This quarterback class was one of the worst ones in a long while. Beyond just the lack of pure physical and mental traits, this group of quarterbacks preferred to take check-downs or scramble for first downs over even attempting difficult throws. Jackson, on the other hand, was throwing dimes all day long to the American Team’s wide receivers in their individual drills.


Defensive end: Daelin Hayes, Notre Dame

Defensive end, interior rusher, off-ball linebacker, power rusher, run defender, speed rusher, life of the team. Those are all boxes checked by Hayes through this week of practice, and he may have earned as much money as anyone not named Meinerz.

Defensive tackle: Levi Onwuzurike, Washington

Giving this spot to someone who only played a single day isn’t something I wanted to do, but this defensive tackle class looked significantly less impressive as soon as Onwuzurike stopped putting pads on. On day one, he was nearly unblockable with his length and speed, and he knew it as he called it good after Tuesday.

Defensive tackle: Cameron Sample, Tulane

This pick was going to go another direction until the very final practice of the entire week. Sample had been solid all week long, steadily improving and showcasing his versatility on the outside and inside, but it wasn’t until the last day that he had one of the best performances in any single session, earning him this spot.

Defensive end: Jordan Smith, UAB

Smith has the best physical profile out of all of the edge rushers there and that’s the only reason he got this nod over Quincy Roche. Both guys were tearing up the offensive tackles with their ability to run the arc and bend around the edge, but Smith’s ability to play the run and throw in a few more power rushers got him this spot.

Linebacker: Jabril Cox, LSU

Cox showed why he was a highly sought-after linebacker in the transfer portal with his ability to cover tight ends and running backs to all three levels on the field. His athleticism was hard to ignore and guys were dreading when they drew him in their one-on-one reps.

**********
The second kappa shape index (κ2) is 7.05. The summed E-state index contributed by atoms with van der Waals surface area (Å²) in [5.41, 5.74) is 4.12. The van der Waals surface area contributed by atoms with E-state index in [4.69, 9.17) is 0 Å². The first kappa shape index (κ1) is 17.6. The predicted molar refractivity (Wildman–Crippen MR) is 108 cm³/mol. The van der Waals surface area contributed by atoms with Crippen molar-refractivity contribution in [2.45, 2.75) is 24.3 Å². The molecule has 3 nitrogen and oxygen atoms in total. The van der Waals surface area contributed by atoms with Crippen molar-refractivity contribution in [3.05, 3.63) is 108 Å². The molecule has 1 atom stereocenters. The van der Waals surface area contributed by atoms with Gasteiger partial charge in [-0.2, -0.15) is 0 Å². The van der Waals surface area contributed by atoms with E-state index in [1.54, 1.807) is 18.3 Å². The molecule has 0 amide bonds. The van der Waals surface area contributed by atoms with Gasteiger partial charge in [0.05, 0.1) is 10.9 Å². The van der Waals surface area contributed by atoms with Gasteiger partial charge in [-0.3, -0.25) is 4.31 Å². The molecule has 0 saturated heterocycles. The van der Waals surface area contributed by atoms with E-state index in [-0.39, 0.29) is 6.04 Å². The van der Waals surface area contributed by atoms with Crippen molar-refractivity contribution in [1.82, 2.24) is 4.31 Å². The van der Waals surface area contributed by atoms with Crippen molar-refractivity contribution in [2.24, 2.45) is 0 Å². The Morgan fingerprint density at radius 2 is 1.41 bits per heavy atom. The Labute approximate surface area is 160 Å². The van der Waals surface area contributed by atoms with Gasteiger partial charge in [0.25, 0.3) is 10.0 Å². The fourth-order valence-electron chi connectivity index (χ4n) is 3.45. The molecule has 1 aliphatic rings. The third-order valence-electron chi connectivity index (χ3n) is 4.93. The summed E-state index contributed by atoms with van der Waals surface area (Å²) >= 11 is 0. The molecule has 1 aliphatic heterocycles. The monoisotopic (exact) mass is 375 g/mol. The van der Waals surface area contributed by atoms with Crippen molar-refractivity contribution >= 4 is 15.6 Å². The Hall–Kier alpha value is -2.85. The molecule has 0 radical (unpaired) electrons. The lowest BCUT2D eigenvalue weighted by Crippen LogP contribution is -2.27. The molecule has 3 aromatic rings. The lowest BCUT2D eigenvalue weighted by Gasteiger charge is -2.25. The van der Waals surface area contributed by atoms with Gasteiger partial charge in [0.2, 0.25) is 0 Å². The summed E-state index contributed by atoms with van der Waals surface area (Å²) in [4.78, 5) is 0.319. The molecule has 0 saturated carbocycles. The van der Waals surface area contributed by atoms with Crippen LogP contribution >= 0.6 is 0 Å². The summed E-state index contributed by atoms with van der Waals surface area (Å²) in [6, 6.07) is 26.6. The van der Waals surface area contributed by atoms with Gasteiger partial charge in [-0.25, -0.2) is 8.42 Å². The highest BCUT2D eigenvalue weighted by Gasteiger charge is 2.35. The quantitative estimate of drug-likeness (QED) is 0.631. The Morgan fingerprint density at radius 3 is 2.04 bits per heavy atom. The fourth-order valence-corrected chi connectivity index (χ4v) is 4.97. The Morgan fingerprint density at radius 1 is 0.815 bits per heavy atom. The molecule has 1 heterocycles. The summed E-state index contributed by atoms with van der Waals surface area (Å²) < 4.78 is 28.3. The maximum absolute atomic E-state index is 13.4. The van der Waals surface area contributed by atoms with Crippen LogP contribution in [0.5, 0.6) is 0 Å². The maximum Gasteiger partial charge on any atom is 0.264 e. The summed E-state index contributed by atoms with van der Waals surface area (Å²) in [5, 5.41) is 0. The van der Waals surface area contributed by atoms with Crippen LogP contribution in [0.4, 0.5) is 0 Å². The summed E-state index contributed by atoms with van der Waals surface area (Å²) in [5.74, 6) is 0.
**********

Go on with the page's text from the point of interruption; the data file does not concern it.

Linebacker: Baron Browning, Ohio State

Browning wasn’t quite as good as Cox in the coverage drills but he was impressive in his own right with his ability to move like he did at 240 pounds. Where he really stood out was as a pass rusher — and his ability to thump into the trenches during team drills.

Cornerback: Aaron Robinson, UCF

Robinson looked like the most comfortable and versatile cornerback at the Senior Bowl with the ability to play inside, outside and every type of coverage that was asked of him. His physical nature at the stem and his ability to never panic during the route really stood out all week.

Nickle: Tre Brown, Oklahoma

Brown’s slight frame will be a limiting factor, but you can’t tell him that. He may have shown the best ball skills out of all of the defensive backs, consistently raking balls out of the receivers’ hands or downright going to get the ball. His fluidity and feisty demeanor keep him locked into the hip pocket of the wide receivers.

Safety: Richie Grant, UCF

Grant was the Quinn Meinerz of the defensive side of the football. He played extremely well from the jump but had arguably his best day on the final day of practice, making multiple interceptions in team drills. Even more impressive for Grant is that he got a lot of run at boundary cornerback and still looked great there.

Safety: Tyree Gillespie, Missouri

Finding another safety that stood out was rather difficult because it’s a tough situation in which to shine. Either playing just a deep half zone against timid quarterbacks or matching up with the quicker, shiftier slot receivers in man makes it hard to impress. Gillespie was able to make some waves as a run defender from his safety position, which gets him this nod as a physical, thumping box safety.

Cornerback: Benjamin St. Juste, Minnesota

This final cornerback spot was hard because no one else was well rounded or strong from start to finish, but what St. Juste was able to do in any form of press-man situation was impressive. Easily the best press technique, pop in his hands and strength at the line of scrimmage made him catch some eyes in Mobile.